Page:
What originally developed as a Farming implement, The Threshal became an effective Close Quarters used by Peasant (Conscript) Forces and Melee Troops. Although some form of hand-held Threshal Device have existed since before the 2nd Century BC, they were in common usage throughout most of Europe by the 13th Century. The Threshal was constructed of 2 pieces of wood, connected by a length of cord or chain. This extension was normally no more that 2 to perhaps 3-inches in length. The Main Component piece (held in the Hands), was a wooden Staff roughly 4 to 5-feet in length. The extension feature a much smaller piece of wooden Staff, around 1.5 t0 2-feet long. In regular operations, The Threshal was “swung” in a circular or left to right motion – applied to Wheat, Barley Stocks or related. Through practice and skill, a Harvester could “whip” the upper seeding from the stalk directly onto the ground or even “snap” off the stalk (very much as a “cut”). The Threshal could also be used to “smash up” the removed seed – as a form of pre-grounding.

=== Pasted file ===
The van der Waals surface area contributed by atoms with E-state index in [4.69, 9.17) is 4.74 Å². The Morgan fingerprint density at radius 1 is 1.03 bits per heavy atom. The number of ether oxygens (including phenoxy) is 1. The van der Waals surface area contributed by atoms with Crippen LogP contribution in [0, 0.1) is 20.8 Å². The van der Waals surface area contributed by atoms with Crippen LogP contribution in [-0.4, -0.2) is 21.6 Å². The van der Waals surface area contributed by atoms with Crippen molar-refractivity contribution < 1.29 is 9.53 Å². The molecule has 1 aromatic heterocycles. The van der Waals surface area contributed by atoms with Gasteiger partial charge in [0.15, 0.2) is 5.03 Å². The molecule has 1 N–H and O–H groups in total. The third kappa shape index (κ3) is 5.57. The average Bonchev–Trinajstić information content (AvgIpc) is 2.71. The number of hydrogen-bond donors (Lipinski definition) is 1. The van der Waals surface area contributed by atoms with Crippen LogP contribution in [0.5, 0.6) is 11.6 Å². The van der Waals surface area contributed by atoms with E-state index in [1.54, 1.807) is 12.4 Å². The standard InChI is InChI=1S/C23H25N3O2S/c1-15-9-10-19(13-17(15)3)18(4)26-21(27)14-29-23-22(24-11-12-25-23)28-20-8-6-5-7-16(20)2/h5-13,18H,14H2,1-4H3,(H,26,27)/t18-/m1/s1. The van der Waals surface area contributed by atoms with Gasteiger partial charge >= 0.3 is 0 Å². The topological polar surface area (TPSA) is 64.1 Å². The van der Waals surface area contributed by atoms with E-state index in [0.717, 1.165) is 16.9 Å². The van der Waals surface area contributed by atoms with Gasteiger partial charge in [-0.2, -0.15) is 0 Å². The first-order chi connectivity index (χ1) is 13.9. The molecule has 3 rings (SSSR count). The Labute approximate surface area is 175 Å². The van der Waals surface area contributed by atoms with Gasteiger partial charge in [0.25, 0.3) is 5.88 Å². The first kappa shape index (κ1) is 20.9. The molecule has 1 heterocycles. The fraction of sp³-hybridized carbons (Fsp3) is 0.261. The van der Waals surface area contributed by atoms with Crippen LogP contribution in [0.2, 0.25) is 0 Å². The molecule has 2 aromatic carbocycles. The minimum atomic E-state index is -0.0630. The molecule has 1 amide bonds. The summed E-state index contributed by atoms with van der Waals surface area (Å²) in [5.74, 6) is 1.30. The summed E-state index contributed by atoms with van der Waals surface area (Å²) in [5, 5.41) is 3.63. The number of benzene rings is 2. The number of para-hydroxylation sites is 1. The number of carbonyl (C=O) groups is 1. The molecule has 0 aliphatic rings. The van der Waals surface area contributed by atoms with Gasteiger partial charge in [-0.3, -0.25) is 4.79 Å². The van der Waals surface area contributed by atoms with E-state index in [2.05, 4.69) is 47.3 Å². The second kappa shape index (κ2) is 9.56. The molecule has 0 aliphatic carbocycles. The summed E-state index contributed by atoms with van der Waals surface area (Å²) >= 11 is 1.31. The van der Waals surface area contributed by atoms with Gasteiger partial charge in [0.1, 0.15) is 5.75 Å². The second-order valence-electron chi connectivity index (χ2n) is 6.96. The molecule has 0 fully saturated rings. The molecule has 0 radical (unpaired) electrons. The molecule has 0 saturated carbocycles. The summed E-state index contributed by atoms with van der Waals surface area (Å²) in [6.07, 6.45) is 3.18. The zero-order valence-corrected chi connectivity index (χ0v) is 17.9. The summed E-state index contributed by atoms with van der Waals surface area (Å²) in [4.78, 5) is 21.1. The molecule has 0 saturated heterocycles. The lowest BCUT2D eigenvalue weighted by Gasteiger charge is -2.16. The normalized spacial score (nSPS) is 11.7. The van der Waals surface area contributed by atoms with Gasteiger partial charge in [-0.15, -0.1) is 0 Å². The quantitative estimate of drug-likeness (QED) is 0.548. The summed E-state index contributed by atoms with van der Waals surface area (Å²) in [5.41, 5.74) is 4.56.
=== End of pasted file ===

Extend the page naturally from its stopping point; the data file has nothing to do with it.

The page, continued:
However, when Peasants were conscripted into War by their Nobles, they often had no formal weapons or training for that manner. Often, Peasants would use Pitchfork (the later “Military Fork”), sharpened wooden sticks (makeshift Spears), Sickles, etc. The Threshal too became an effective “weapon of War” as well. A skilled User could “whip” a Threshal very much a “spinning” Club of sorts – becoming a bludgeoning weapon, capable of extreme blunt force trauma (especially to lightly Armored or Troops). Examples of the use of Threshals as weapons in War are well documented in The Hundred Years Wars.